The House Ways and Means Committee’s IRS targeting scandal investigators have tracked down some IRS information technology specialists who contradict the agency’s official line regarding the spoiled hard drive of Lois Lerner.
According to the IRS, Lerner’s hard drive “crashed” and the data on it was not recovered. That data, according to the IRS, included all of Lerner’s emails to and from people outside the IRS itself. Those so-called lost emails could shed light on who Lerner was communicating with outside the IRS and who outside the agency may have been aware of the targeting of conservative groups, and what the purpose of the targeting was.
But the IRS says that those emails are “lost,” and Lerner’s “crashed” hard drive was later “recycled,” meaning it was destroyed entirely.
But the IRS IT specialists tracked down by Ways and Means tell a different story.
According to them, Lerner’s hard drive was merely “scratched,” and most of the data on it was recoverable. The IT specialists tell the Committee’s investigators that they recommended the IRS seek outside assistance to recover the data on Lerner’s drive. Forensic experts consulted by the Committee agree that most of the data would have been recoverable.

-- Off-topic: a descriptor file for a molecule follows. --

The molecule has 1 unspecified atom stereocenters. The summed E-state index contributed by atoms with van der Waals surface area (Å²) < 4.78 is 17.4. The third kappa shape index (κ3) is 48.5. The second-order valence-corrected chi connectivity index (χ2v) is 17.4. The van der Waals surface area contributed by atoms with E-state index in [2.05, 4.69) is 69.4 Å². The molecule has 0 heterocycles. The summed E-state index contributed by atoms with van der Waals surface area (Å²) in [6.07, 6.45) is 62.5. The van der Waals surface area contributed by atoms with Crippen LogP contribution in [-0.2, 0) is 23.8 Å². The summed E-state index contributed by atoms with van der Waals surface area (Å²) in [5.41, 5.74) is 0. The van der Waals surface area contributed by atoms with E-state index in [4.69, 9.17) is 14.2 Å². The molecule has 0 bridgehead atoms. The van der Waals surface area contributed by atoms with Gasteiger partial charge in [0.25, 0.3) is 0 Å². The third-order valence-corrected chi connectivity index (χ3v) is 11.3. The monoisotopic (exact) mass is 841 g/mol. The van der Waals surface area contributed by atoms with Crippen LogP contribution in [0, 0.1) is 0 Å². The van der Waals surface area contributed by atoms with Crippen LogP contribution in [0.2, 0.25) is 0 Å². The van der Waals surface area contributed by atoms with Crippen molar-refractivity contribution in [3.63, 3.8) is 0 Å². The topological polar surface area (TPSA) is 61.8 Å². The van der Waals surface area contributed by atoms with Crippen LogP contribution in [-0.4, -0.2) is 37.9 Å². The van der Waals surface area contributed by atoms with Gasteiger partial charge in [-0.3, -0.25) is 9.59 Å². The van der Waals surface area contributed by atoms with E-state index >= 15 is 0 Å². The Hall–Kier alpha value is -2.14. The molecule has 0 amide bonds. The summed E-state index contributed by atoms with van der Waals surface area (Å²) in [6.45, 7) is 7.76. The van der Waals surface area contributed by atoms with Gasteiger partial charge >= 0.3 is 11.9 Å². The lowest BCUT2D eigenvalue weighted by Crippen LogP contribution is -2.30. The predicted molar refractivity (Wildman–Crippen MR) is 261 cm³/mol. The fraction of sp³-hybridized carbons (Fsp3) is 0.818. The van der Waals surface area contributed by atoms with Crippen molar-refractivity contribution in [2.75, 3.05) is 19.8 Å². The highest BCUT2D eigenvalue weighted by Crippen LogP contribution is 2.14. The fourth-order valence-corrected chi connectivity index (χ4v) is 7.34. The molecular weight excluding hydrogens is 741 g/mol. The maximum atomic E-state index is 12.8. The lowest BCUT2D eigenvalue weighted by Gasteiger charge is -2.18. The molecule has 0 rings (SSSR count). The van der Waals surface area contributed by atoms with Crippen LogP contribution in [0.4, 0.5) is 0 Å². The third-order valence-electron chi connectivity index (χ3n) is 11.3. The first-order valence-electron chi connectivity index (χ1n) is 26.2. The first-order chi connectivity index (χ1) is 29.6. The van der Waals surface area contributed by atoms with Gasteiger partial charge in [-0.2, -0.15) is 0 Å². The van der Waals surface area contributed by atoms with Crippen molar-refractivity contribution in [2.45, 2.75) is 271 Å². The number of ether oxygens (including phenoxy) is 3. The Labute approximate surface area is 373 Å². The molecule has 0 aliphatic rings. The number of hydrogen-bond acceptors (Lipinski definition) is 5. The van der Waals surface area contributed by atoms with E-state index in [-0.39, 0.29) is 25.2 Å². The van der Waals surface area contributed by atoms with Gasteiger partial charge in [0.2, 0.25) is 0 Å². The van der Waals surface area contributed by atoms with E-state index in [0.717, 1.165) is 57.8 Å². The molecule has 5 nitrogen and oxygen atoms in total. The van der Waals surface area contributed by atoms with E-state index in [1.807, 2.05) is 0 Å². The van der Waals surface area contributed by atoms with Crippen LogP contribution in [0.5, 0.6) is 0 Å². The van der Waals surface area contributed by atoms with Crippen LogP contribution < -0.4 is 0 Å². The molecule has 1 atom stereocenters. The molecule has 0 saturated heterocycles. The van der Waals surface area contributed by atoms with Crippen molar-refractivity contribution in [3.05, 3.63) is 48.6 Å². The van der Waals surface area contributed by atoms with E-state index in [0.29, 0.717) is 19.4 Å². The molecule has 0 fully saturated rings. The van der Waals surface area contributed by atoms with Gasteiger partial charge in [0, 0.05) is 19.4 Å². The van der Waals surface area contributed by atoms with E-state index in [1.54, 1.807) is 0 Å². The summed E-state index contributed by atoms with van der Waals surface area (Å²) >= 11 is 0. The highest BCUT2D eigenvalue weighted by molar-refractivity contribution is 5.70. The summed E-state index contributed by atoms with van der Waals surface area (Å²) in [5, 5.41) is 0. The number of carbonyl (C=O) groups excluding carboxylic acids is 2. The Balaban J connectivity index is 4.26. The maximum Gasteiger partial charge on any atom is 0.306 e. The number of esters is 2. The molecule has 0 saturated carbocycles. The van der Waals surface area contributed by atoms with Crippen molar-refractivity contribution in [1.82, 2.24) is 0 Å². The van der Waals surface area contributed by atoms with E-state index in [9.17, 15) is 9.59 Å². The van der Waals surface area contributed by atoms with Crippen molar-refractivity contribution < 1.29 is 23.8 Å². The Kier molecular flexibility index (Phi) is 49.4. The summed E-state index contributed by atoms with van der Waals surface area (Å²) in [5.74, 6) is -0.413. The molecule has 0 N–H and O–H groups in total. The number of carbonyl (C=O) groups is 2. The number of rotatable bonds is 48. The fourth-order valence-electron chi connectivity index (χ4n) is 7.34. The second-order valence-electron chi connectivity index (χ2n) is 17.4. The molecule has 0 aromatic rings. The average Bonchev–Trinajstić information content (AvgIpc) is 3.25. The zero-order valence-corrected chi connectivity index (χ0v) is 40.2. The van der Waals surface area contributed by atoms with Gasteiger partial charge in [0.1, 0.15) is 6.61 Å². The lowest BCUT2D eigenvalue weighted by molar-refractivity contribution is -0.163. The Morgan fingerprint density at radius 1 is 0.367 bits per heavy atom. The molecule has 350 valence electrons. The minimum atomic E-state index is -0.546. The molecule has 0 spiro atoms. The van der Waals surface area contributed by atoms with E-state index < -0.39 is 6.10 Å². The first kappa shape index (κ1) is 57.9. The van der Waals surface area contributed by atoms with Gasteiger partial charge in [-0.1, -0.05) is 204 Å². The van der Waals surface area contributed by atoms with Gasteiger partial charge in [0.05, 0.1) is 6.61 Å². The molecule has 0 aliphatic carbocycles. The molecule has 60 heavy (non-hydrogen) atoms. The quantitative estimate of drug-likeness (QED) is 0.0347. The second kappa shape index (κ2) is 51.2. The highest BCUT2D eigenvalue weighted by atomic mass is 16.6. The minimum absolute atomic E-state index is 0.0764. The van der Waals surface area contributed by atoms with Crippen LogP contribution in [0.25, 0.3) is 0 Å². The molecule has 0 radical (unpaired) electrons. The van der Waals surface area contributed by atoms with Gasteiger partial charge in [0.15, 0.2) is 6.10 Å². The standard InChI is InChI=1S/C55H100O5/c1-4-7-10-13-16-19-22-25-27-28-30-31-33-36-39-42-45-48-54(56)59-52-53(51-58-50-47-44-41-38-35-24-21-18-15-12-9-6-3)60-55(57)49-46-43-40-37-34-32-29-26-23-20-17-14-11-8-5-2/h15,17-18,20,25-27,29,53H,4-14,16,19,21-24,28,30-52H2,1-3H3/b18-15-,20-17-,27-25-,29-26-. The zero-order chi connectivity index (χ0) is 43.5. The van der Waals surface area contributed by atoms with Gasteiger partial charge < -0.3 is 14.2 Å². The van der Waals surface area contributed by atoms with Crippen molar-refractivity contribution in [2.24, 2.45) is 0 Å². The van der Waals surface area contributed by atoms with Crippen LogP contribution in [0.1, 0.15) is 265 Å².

The IRS apparently never followed that advice to seek outside experts for help with the drive.
But the IRS’ record-keeping on Lerner’s hard drive may not be complete or accurate itself. Paperwork discovered by the committee says that at one point, Lerner’s computer was described as “recovered.” The IRS has also failed to provide a paper trail for the destruction of the hard drive. To date, IRS officials have testified that it was destroyed. But the agency systematically tracks the disposition of hard drives. There ought to be paperwork tracking Lerner’s hard drive to its demise, but there is no such paperwork.